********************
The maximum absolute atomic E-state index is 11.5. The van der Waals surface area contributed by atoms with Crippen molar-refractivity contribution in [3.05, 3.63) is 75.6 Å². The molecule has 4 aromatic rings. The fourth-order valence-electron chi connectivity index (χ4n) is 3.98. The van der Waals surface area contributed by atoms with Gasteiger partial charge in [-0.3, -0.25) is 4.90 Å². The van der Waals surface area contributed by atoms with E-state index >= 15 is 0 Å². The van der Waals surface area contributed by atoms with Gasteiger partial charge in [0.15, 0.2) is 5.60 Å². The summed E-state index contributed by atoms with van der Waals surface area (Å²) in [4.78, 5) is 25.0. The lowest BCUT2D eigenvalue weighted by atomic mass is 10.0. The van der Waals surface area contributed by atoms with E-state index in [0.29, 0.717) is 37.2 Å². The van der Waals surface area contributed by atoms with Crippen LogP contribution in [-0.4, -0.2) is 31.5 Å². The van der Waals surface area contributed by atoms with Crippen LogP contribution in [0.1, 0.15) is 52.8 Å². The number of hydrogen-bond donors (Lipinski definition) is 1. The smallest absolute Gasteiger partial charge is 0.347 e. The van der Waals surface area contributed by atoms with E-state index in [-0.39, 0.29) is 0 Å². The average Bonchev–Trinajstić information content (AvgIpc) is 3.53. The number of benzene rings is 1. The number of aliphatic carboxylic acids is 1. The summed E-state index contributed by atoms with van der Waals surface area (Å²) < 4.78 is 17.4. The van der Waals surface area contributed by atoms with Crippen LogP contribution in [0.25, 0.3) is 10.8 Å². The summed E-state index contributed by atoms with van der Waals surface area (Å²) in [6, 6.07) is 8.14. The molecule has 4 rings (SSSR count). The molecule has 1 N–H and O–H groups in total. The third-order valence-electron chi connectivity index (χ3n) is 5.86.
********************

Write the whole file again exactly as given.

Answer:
The maximum absolute atomic E-state index is 11.5. The van der Waals surface area contributed by atoms with Crippen molar-refractivity contribution in [3.05, 3.63) is 75.6 Å². The molecule has 4 aromatic rings. The fourth-order valence-electron chi connectivity index (χ4n) is 3.98. The van der Waals surface area contributed by atoms with Gasteiger partial charge in [-0.3, -0.25) is 4.90 Å². The van der Waals surface area contributed by atoms with E-state index >= 15 is 0 Å². The van der Waals surface area contributed by atoms with Gasteiger partial charge in [0.15, 0.2) is 5.60 Å². The summed E-state index contributed by atoms with van der Waals surface area (Å²) in [4.78, 5) is 25.0. The lowest BCUT2D eigenvalue weighted by atomic mass is 10.0. The van der Waals surface area contributed by atoms with E-state index in [0.29, 0.717) is 37.2 Å². The van der Waals surface area contributed by atoms with Crippen LogP contribution in [-0.4, -0.2) is 31.5 Å². The van der Waals surface area contributed by atoms with Crippen LogP contribution in [0.1, 0.15) is 52.8 Å². The number of hydrogen-bond donors (Lipinski definition) is 1. The smallest absolute Gasteiger partial charge is 0.347 e. The van der Waals surface area contributed by atoms with E-state index in [-0.39, 0.29) is 0 Å². The average Bonchev–Trinajstić information content (AvgIpc) is 3.53. The number of benzene rings is 1. The number of aliphatic carboxylic acids is 1. The summed E-state index contributed by atoms with van der Waals surface area (Å²) < 4.78 is 17.4. The van der Waals surface area contributed by atoms with Crippen LogP contribution in [0.25, 0.3) is 10.8 Å². The summed E-state index contributed by atoms with van der Waals surface area (Å²) in [6, 6.07) is 8.14. The molecule has 4 rings (SSSR count). The molecule has 1 N–H and O–H groups in total. The third-order valence-electron chi connectivity index (χ3n) is 5.86.